California is on the verge of legalizing recreational marijuana sales starting January 1st; and within that law there is a provision that could clear the records of those convicted of marijuana-related crimes or reduced penalties to offer them a second chance, CTPost reported.
This legal precedent covers everything from serious felonies to small infractions, as the state lawmakers hope to reverse decades of marijuana convictions.
“We worked to help create a legalized and regulated process for legal marijuana, but we also wanted to make sure we could help – some way, somehow – repair the damages of marijuana prohibition,” said Eunisses Hernandez, a policy coordinator at the Drug Policy Alliance.
The alliance stated there have been 500,000 arrests for marijuana offenses in California in the past 10 years. The group estimates that up to a million people have reviewable convictions on their records that may be able to be expunged.
“People have learned from what worked in California,” says Jolene Forman, a staff attorney at the Drug Policy Alliance.
At least nine states have passed similar laws that allow expunging or reducing marijuana criminal convictions, according to the National Conference of State Legislatures. Maryland, Oregon, and Vermont also now allow convictions for marijuana offenses that are not classified as “crimes” under the current law to be wiped off a criminal record completely.
The bill in California known as Proposition 64 was approved last November, creating this opportunity for people with certain marijuana-related convictions. Anyone busted with a small amount of marijuana considered to be by state standards under an ounce can wipe their slates completely clean.
The new laws present “the largest record-change opportunity in US history,” according to Lenore Anderson, the head of the nonprofit Californians for Safety and Justice.
So far, the propositions have freed thousands of nonviolent incarcerated criminal offenders in the sunny state, as California seeks to comply with a 2011 Supreme Court order to reduce its overall prison population.
As a result of the initiative, the state has saved over $100 million in prison costs that since June, has been reallocated to help those with a serious drug addiction funding drug treatment and mental health programs, as well as initiatives that offer housing and job opportunities to former offenders, helping them stay out of prison.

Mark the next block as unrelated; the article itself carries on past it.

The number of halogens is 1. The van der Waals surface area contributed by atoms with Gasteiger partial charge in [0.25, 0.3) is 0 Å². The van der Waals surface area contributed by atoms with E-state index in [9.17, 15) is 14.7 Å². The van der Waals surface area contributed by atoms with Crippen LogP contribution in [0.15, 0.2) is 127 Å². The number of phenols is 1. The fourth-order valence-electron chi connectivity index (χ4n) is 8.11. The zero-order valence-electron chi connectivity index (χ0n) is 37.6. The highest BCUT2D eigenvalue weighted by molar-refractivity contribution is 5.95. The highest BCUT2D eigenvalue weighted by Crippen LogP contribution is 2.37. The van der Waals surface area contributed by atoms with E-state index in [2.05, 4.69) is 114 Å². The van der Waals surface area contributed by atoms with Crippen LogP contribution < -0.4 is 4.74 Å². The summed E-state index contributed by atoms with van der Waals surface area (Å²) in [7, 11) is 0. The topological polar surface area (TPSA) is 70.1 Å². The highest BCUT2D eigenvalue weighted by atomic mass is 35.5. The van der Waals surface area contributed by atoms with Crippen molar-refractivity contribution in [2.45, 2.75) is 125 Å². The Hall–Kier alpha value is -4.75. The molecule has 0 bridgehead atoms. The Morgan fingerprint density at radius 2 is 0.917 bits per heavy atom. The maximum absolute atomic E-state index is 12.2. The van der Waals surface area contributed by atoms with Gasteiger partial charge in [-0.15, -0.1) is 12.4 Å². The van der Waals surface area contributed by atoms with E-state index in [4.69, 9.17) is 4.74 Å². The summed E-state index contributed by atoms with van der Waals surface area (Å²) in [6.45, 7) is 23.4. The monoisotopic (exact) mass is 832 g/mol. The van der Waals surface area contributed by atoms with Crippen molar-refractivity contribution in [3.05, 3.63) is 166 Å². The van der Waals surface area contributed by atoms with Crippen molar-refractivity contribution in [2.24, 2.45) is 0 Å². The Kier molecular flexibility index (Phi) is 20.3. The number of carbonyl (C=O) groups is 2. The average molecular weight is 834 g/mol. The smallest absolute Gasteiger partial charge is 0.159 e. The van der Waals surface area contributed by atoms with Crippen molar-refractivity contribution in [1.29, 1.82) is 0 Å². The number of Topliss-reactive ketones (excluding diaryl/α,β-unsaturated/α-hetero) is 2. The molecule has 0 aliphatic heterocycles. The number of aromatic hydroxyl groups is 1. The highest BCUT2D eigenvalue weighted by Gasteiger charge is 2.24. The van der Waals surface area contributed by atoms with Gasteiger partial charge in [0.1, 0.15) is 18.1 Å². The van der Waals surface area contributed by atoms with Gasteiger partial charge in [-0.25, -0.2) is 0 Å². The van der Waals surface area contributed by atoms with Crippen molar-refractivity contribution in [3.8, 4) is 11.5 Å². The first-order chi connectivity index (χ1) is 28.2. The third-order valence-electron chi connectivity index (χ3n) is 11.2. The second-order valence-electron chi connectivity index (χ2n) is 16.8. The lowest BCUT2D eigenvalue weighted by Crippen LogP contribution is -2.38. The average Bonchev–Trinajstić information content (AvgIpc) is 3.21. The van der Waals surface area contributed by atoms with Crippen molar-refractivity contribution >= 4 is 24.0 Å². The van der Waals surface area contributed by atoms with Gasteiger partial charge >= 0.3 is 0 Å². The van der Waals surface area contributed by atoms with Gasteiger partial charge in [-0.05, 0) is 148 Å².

It is estimated that 2 million people are eligible for the chance to wipe their records completely clean. To have the process done it costs the offender a $50 fee but, after that, the past can remain in the past and won’t come up during criminal screening for employment.
This comes as an opponent of marijuana, United States Attorney General Jeff Sessions, is in charge of the federal laws regarding marijuana. Sessions in late October even has gone as far as saying he wants to imprison and prosecute marijuana growers, sellers, and users in states where marijuana is legalized.
For the first time in history, we are seeing local state government contradicting federal marijuana laws in a criminal justice reform. It is too soon to tell if California will set a legal precedent with this move, but it is certainly possible since Congress denied Sessions money to fight his war on drugs against marijuana users allocating $0 to his crusade.
Overall, Congress itself has increased support for the legalization of the drug, which in the past was often fraught with scrutiny; now there seems to be bipartisan support towards legalization efforts.
If this becomes a nationwide action we may soon be able to clean up the prison system of nonviolent offenders who simply smoked a measly joint, and replace them with violent offenders such as child molesters, rapists and murderers. In other words, real criminal justice reform could be spurred by this legislation, allowing marijuana users a second chance for choosing to smoke a plant, and even some who were convicted of selling cannabis in small amounts.